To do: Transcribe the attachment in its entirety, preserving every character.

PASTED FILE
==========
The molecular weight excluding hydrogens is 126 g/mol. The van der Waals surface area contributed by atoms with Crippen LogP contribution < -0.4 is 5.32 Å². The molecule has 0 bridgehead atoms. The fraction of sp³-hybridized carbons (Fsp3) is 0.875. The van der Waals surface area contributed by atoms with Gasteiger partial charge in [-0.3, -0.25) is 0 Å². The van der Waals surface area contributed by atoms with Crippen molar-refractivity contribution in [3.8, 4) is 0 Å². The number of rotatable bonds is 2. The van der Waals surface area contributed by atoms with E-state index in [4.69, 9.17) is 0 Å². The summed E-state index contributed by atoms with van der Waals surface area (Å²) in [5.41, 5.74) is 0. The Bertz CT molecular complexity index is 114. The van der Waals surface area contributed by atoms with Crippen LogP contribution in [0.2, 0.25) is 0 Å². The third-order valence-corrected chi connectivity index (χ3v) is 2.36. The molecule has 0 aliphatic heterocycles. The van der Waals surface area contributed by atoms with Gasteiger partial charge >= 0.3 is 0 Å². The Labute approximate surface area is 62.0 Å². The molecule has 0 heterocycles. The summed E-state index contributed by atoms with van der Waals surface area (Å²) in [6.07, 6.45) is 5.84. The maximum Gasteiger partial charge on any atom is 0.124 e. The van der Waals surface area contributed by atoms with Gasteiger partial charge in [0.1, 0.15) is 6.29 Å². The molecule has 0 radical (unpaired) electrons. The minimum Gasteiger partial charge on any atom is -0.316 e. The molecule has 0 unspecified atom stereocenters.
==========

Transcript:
The molecular weight excluding hydrogens is 126 g/mol. The van der Waals surface area contributed by atoms with Crippen LogP contribution < -0.4 is 5.32 Å². The molecule has 0 bridgehead atoms. The fraction of sp³-hybridized carbons (Fsp3) is 0.875. The van der Waals surface area contributed by atoms with Gasteiger partial charge in [-0.3, -0.25) is 0 Å². The van der Waals surface area contributed by atoms with Crippen molar-refractivity contribution in [3.8, 4) is 0 Å². The number of rotatable bonds is 2. The van der Waals surface area contributed by atoms with E-state index in [4.69, 9.17) is 0 Å². The summed E-state index contributed by atoms with van der Waals surface area (Å²) in [5.41, 5.74) is 0. The Bertz CT molecular complexity index is 114. The van der Waals surface area contributed by atoms with Crippen LogP contribution in [0.2, 0.25) is 0 Å². The third-order valence-corrected chi connectivity index (χ3v) is 2.36. The molecule has 0 aliphatic heterocycles. The van der Waals surface area contributed by atoms with Gasteiger partial charge >= 0.3 is 0 Å². The Labute approximate surface area is 62.0 Å². The molecule has 0 heterocycles. The summed E-state index contributed by atoms with van der Waals surface area (Å²) in [6.07, 6.45) is 5.84. The maximum Gasteiger partial charge on any atom is 0.124 e. The van der Waals surface area contributed by atoms with Gasteiger partial charge in [0.1, 0.15) is 6.29 Å². The molecule has 0 radical (unpaired) electrons. The minimum Gasteiger partial charge on any atom is -0.316 e. The molecule has 0 unspecified atom stereocenters.